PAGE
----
January 28, 2009 Updated: October 1, 2015

Standing on your hands strengthens your back so you can stand tall on your feet, fearless, and upright. (Henry Chan/The Epoch Times, Space Courtesy of Fitness Results)
Standing on your hands strengthens your back so you can stand tall on your feet, fearless, and upright. (Henry Chan/The Epoch Times, Space Courtesy of Fitness Results)
The strong sense of accomplishment that one gets from mastering a handstand, let alone the rush it leaves behind, is great incentive to attempt what some may think of as a dreaded pose. Yoga teachers often approach the handstand as a means to get over the attachment to fear or the fear of failure.

Handstands do bring up that sense of putting yourself on the line. As you balance upside down you feel this gentle wave of your body. You must focus to remain centered, you must not follow the path of fear, or you will be sure to fall. You must be observant of the minor movements in your body, adjusting it continually to remain upright and balanced.

Of course, fear or any sentiment can’t always be forced out. Sometimes easing your way to success, one baby step at a time, is the most ideal process for success.

There are a few possible approaches to easing your way toward mastering a handstand. One is to spend time shifting your weight from your feet to your hands. Getting down onto all fours, walk across the floor as if crawling under a low brush of leaves. As you speed that walk up, you’ll find yourself sort of running across the space on all fours. This helps you get used to the sense of being on your hands. This is a fun and functional way to get used to being in your hands.

A handstand requires one to move and engage many muscle groups simultaneously. A young or novice gymnast must master a handstand, yet oftentimes, they are taught more challenging exercises prior to their mastery of the handstand. This encourages the development of muscular imbalances and faulty movement patterns. For those of us who are simply trying the handstand to improve our physical functioning, it is imperative that we find our centers and train ourselves properly.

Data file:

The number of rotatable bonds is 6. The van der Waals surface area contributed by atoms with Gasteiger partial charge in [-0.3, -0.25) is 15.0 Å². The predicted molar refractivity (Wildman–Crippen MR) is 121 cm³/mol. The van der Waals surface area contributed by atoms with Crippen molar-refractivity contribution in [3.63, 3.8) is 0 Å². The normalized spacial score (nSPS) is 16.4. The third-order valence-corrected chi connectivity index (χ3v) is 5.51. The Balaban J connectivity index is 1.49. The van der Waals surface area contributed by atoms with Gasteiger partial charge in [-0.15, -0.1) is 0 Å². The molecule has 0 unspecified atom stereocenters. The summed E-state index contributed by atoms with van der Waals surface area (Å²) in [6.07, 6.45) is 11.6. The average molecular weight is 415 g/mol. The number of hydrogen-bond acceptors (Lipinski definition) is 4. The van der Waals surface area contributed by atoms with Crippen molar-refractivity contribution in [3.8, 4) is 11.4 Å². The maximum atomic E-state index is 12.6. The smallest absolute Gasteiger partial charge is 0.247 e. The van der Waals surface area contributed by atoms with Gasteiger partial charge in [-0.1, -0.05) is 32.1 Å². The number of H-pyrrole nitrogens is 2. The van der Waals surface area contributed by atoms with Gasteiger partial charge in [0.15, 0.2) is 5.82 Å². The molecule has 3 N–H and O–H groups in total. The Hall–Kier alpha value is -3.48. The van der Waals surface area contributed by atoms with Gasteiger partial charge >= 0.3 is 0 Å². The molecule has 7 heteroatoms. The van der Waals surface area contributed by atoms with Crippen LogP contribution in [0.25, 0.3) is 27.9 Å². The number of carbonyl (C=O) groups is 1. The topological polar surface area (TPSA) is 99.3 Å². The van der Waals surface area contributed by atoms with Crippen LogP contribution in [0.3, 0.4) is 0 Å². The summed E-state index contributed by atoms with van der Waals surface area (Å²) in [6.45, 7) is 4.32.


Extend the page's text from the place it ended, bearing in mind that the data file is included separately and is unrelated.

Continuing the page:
To prepare your body to use its core functioning during the handstand, lie on the floor with the face down. Extend your arms straight above your head, palms down. Keep everything on the floor (palms, arms, chin, chest, hips, thighs, and feet) and draw your navel up, away from the floor. This elongates your lower back, the position it should be in during a handstand.

Next sit with your back against a wall and extend your legs straight out in from of you. Note where your heels touch the floor and place your hands in line with that spot. Spread your fingers and keep the palms of your hands flat on the floor. Kneeling on your knees, tuck your toes under and close enough to the wall so that your heels are lifted up onto it.

Slowly extend your legs as your hips lift toward the ceiling.

Walk your feet up the wall. Press your hands into the floor and push it away from yourself. Keep your thighs strong and knees straight. Pull in your naval as you did on the floor and tight your gluteus.

Perform these drills several times to train your body how to properly tilt your pelvis and strengthen your abdominal muscles effectively.

As you advance, move your hands closer to the wall and walk your feet up the wall. If you think you are ready to move into the full expression of the handstand pose, place your hands on the floor with your fingertips facing the wall. With the help of a spotter, kick your legs up toward the wall and balance there, with your heels resting against the wall and your hands pressing the floor down, elevating your body. Slowly test your balance, little by little. Before you know it, you will be upside down, fearless, and skilled with the experience of knowing how to conquer challenges, step by step.